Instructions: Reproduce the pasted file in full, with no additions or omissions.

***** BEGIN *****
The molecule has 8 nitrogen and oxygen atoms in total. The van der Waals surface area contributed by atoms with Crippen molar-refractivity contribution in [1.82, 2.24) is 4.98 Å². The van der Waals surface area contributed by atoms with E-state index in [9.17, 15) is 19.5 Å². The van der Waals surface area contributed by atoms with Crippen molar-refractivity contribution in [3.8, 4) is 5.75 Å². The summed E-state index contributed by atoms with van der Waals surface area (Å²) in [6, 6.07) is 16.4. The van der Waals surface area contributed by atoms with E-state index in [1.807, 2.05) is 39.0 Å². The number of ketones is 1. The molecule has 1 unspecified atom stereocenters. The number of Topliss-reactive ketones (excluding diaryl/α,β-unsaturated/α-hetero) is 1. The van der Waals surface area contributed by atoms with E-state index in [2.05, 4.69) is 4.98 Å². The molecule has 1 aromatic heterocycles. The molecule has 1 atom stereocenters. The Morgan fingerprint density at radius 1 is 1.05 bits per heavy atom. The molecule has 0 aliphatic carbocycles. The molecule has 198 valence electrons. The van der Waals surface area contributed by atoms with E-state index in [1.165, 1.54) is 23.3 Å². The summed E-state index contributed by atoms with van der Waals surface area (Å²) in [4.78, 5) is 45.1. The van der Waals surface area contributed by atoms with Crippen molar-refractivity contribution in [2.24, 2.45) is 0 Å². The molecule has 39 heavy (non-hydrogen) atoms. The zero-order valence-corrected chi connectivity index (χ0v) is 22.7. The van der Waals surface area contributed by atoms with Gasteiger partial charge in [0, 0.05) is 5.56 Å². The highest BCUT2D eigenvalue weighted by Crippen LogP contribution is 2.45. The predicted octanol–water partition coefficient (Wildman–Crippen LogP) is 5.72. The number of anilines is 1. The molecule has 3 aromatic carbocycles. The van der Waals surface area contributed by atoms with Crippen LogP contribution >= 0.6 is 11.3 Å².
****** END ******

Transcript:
The molecule has 8 nitrogen and oxygen atoms in total. The van der Waals surface area contributed by atoms with Crippen molar-refractivity contribution in [1.82, 2.24) is 4.98 Å². The van der Waals surface area contributed by atoms with E-state index in [9.17, 15) is 19.5 Å². The van der Waals surface area contributed by atoms with Crippen molar-refractivity contribution in [3.8, 4) is 5.75 Å². The summed E-state index contributed by atoms with van der Waals surface area (Å²) in [6, 6.07) is 16.4. The van der Waals surface area contributed by atoms with E-state index in [1.807, 2.05) is 39.0 Å². The number of ketones is 1. The molecule has 1 unspecified atom stereocenters. The number of Topliss-reactive ketones (excluding diaryl/α,β-unsaturated/α-hetero) is 1. The van der Waals surface area contributed by atoms with E-state index in [2.05, 4.69) is 4.98 Å². The molecule has 1 aromatic heterocycles. The molecule has 1 atom stereocenters. The Morgan fingerprint density at radius 1 is 1.05 bits per heavy atom. The molecule has 0 aliphatic carbocycles. The molecule has 198 valence electrons. The van der Waals surface area contributed by atoms with E-state index in [1.165, 1.54) is 23.3 Å². The summed E-state index contributed by atoms with van der Waals surface area (Å²) in [4.78, 5) is 45.1. The van der Waals surface area contributed by atoms with Crippen molar-refractivity contribution in [2.24, 2.45) is 0 Å². The molecule has 39 heavy (non-hydrogen) atoms. The zero-order valence-corrected chi connectivity index (χ0v) is 22.7. The van der Waals surface area contributed by atoms with Gasteiger partial charge in [0, 0.05) is 5.56 Å². The highest BCUT2D eigenvalue weighted by Crippen LogP contribution is 2.45. The predicted octanol–water partition coefficient (Wildman–Crippen LogP) is 5.72. The number of anilines is 1. The molecule has 3 aromatic carbocycles. The van der Waals surface area contributed by atoms with Crippen LogP contribution >= 0.6 is 11.3 Å².